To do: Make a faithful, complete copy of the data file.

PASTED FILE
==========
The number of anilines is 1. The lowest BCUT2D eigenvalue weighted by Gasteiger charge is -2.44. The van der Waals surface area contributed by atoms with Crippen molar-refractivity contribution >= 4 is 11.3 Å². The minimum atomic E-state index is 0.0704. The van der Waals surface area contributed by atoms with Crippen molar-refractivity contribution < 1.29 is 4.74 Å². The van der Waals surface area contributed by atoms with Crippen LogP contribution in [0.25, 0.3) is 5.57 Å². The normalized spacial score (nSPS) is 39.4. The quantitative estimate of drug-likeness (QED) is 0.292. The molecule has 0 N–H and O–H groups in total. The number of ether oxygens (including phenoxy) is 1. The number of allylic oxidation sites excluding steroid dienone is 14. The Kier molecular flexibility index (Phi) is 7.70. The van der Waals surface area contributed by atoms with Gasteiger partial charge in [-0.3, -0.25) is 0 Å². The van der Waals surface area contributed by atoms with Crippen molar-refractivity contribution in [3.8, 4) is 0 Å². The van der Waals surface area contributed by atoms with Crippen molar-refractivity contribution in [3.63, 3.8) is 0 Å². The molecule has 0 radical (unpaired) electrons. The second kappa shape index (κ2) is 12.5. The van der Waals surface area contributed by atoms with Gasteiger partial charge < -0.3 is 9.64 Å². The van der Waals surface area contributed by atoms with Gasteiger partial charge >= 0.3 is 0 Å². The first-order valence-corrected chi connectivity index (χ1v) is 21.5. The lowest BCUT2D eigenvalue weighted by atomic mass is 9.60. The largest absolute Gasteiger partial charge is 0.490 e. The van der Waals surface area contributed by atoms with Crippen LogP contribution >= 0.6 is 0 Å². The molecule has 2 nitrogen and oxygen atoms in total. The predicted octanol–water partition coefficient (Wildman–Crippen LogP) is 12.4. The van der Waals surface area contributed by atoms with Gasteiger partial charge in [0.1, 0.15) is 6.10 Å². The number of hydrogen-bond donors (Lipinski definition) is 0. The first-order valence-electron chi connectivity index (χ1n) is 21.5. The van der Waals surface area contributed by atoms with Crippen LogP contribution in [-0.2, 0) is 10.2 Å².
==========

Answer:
The number of anilines is 1. The lowest BCUT2D eigenvalue weighted by Gasteiger charge is -2.44. The van der Waals surface area contributed by atoms with Crippen molar-refractivity contribution >= 4 is 11.3 Å². The minimum atomic E-state index is 0.0704. The van der Waals surface area contributed by atoms with Crippen molar-refractivity contribution < 1.29 is 4.74 Å². The van der Waals surface area contributed by atoms with Crippen LogP contribution in [0.25, 0.3) is 5.57 Å². The normalized spacial score (nSPS) is 39.4. The quantitative estimate of drug-likeness (QED) is 0.292. The molecule has 0 N–H and O–H groups in total. The number of ether oxygens (including phenoxy) is 1. The number of allylic oxidation sites excluding steroid dienone is 14. The Kier molecular flexibility index (Phi) is 7.70. The van der Waals surface area contributed by atoms with Gasteiger partial charge in [-0.3, -0.25) is 0 Å². The van der Waals surface area contributed by atoms with Crippen molar-refractivity contribution in [3.8, 4) is 0 Å². The van der Waals surface area contributed by atoms with Crippen molar-refractivity contribution in [3.63, 3.8) is 0 Å². The molecule has 0 radical (unpaired) electrons. The second kappa shape index (κ2) is 12.5. The van der Waals surface area contributed by atoms with Gasteiger partial charge < -0.3 is 9.64 Å². The van der Waals surface area contributed by atoms with Gasteiger partial charge >= 0.3 is 0 Å². The first-order valence-corrected chi connectivity index (χ1v) is 21.5. The lowest BCUT2D eigenvalue weighted by atomic mass is 9.60. The largest absolute Gasteiger partial charge is 0.490 e. The van der Waals surface area contributed by atoms with Crippen LogP contribution >= 0.6 is 0 Å². The molecule has 2 nitrogen and oxygen atoms in total. The predicted octanol–water partition coefficient (Wildman–Crippen LogP) is 12.4. The van der Waals surface area contributed by atoms with Gasteiger partial charge in [0.1, 0.15) is 6.10 Å². The number of hydrogen-bond donors (Lipinski definition) is 0. The first-order valence-electron chi connectivity index (χ1n) is 21.5. The van der Waals surface area contributed by atoms with Crippen LogP contribution in [-0.2, 0) is 10.2 Å².